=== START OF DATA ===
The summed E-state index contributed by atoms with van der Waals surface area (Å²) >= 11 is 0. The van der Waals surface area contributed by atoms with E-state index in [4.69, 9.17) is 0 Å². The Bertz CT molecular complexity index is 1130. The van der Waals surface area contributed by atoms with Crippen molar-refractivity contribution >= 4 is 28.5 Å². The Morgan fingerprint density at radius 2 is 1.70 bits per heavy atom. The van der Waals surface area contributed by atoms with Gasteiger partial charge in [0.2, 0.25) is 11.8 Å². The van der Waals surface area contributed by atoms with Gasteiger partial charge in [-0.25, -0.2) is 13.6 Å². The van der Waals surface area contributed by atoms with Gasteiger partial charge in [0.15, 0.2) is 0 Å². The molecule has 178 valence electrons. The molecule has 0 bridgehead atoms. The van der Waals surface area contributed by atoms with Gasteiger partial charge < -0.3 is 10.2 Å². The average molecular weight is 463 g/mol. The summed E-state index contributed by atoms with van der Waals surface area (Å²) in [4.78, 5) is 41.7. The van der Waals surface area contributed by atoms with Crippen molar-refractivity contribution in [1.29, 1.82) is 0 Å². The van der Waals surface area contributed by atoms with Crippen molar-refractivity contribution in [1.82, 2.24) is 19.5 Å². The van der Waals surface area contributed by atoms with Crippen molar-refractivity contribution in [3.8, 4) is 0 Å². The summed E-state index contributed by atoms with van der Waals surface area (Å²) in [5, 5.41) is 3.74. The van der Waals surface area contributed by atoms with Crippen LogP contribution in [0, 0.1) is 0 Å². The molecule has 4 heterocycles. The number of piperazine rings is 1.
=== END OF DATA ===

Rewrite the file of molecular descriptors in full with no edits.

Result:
The summed E-state index contributed by atoms with van der Waals surface area (Å²) >= 11 is 0. The van der Waals surface area contributed by atoms with E-state index in [4.69, 9.17) is 0 Å². The Bertz CT molecular complexity index is 1130. The van der Waals surface area contributed by atoms with Crippen molar-refractivity contribution >= 4 is 28.5 Å². The Morgan fingerprint density at radius 2 is 1.70 bits per heavy atom. The van der Waals surface area contributed by atoms with Gasteiger partial charge in [0.2, 0.25) is 11.8 Å². The van der Waals surface area contributed by atoms with Gasteiger partial charge in [-0.25, -0.2) is 13.6 Å². The van der Waals surface area contributed by atoms with Gasteiger partial charge in [0.15, 0.2) is 0 Å². The molecule has 178 valence electrons. The molecule has 0 bridgehead atoms. The van der Waals surface area contributed by atoms with Gasteiger partial charge < -0.3 is 10.2 Å². The average molecular weight is 463 g/mol. The summed E-state index contributed by atoms with van der Waals surface area (Å²) in [4.78, 5) is 41.7. The van der Waals surface area contributed by atoms with Crippen molar-refractivity contribution in [1.29, 1.82) is 0 Å². The van der Waals surface area contributed by atoms with Crippen molar-refractivity contribution in [1.82, 2.24) is 19.5 Å². The van der Waals surface area contributed by atoms with Crippen molar-refractivity contribution in [3.8, 4) is 0 Å². The summed E-state index contributed by atoms with van der Waals surface area (Å²) in [5, 5.41) is 3.74. The van der Waals surface area contributed by atoms with Crippen LogP contribution in [0, 0.1) is 0 Å². The molecule has 4 heterocycles. The number of piperazine rings is 1.